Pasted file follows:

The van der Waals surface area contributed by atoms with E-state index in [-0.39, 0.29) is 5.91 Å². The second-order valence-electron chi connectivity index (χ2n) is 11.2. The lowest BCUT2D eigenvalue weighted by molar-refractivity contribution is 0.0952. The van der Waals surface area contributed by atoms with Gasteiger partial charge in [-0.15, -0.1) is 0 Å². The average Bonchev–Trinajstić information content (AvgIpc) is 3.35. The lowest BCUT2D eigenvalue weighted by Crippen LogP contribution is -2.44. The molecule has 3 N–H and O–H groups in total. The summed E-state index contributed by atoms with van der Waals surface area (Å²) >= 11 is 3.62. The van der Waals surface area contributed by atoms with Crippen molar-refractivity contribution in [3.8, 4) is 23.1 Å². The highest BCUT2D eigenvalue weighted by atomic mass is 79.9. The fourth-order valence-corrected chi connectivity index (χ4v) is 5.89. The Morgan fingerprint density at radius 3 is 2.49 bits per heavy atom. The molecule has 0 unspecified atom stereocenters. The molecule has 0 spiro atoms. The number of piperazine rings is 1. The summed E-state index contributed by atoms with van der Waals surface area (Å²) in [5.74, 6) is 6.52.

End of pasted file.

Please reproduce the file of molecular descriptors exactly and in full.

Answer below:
The van der Waals surface area contributed by atoms with E-state index in [-0.39, 0.29) is 5.91 Å². The second-order valence-electron chi connectivity index (χ2n) is 11.2. The lowest BCUT2D eigenvalue weighted by molar-refractivity contribution is 0.0952. The van der Waals surface area contributed by atoms with Gasteiger partial charge in [-0.15, -0.1) is 0 Å². The average Bonchev–Trinajstić information content (AvgIpc) is 3.35. The lowest BCUT2D eigenvalue weighted by Crippen LogP contribution is -2.44. The molecule has 3 N–H and O–H groups in total. The summed E-state index contributed by atoms with van der Waals surface area (Å²) >= 11 is 3.62. The van der Waals surface area contributed by atoms with Crippen molar-refractivity contribution in [3.8, 4) is 23.1 Å². The highest BCUT2D eigenvalue weighted by atomic mass is 79.9. The fourth-order valence-corrected chi connectivity index (χ4v) is 5.89. The Morgan fingerprint density at radius 3 is 2.49 bits per heavy atom. The molecule has 0 unspecified atom stereocenters. The molecule has 0 spiro atoms. The number of piperazine rings is 1. The summed E-state index contributed by atoms with van der Waals surface area (Å²) in [5.74, 6) is 6.52.